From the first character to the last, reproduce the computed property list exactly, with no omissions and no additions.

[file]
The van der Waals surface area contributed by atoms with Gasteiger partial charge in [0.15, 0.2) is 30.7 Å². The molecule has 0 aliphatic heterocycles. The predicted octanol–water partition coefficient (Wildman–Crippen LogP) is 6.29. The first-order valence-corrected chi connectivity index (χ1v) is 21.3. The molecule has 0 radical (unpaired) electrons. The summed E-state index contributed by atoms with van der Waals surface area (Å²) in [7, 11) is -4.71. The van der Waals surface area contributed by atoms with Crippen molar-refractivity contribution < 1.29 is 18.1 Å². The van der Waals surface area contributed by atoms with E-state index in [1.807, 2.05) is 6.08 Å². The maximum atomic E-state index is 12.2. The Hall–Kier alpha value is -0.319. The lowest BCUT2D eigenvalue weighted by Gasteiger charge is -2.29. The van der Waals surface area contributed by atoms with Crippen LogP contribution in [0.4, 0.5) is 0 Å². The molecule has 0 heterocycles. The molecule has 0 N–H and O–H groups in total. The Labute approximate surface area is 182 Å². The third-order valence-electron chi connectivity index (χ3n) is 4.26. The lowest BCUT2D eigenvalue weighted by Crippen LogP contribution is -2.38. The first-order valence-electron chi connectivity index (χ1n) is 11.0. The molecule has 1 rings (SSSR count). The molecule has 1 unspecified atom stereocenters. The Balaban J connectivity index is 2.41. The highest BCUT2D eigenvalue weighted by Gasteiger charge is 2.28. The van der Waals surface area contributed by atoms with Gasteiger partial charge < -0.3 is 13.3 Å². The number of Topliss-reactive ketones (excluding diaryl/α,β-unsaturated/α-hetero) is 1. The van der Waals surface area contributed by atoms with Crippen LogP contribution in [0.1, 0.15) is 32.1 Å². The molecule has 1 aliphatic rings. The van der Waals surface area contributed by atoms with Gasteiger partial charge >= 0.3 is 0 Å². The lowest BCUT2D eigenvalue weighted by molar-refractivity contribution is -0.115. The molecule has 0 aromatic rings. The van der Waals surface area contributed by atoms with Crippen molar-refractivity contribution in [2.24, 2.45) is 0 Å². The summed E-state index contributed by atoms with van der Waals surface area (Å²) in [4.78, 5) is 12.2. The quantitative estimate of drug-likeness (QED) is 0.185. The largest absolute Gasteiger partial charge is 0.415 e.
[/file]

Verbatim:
The van der Waals surface area contributed by atoms with Gasteiger partial charge in [0.15, 0.2) is 30.7 Å². The molecule has 0 aliphatic heterocycles. The predicted octanol–water partition coefficient (Wildman–Crippen LogP) is 6.29. The first-order valence-corrected chi connectivity index (χ1v) is 21.3. The molecule has 0 radical (unpaired) electrons. The summed E-state index contributed by atoms with van der Waals surface area (Å²) in [7, 11) is -4.71. The van der Waals surface area contributed by atoms with Crippen molar-refractivity contribution < 1.29 is 18.1 Å². The van der Waals surface area contributed by atoms with E-state index in [1.807, 2.05) is 6.08 Å². The maximum atomic E-state index is 12.2. The Hall–Kier alpha value is -0.319. The lowest BCUT2D eigenvalue weighted by Gasteiger charge is -2.29. The van der Waals surface area contributed by atoms with Crippen LogP contribution in [0.4, 0.5) is 0 Å². The molecule has 0 heterocycles. The molecule has 0 N–H and O–H groups in total. The Labute approximate surface area is 182 Å². The third-order valence-electron chi connectivity index (χ3n) is 4.26. The lowest BCUT2D eigenvalue weighted by Crippen LogP contribution is -2.38. The first-order valence-electron chi connectivity index (χ1n) is 11.0. The molecule has 1 rings (SSSR count). The molecule has 1 unspecified atom stereocenters. The Balaban J connectivity index is 2.41. The highest BCUT2D eigenvalue weighted by Gasteiger charge is 2.28. The van der Waals surface area contributed by atoms with Gasteiger partial charge < -0.3 is 13.3 Å². The number of Topliss-reactive ketones (excluding diaryl/α,β-unsaturated/α-hetero) is 1. The van der Waals surface area contributed by atoms with Crippen LogP contribution in [0.1, 0.15) is 32.1 Å². The molecule has 1 aliphatic rings. The van der Waals surface area contributed by atoms with Gasteiger partial charge >= 0.3 is 0 Å². The lowest BCUT2D eigenvalue weighted by molar-refractivity contribution is -0.115. The molecule has 0 aromatic rings. The van der Waals surface area contributed by atoms with Crippen molar-refractivity contribution in [2.24, 2.45) is 0 Å². The summed E-state index contributed by atoms with van der Waals surface area (Å²) in [4.78, 5) is 12.2. The quantitative estimate of drug-likeness (QED) is 0.185. The largest absolute Gasteiger partial charge is 0.415 e.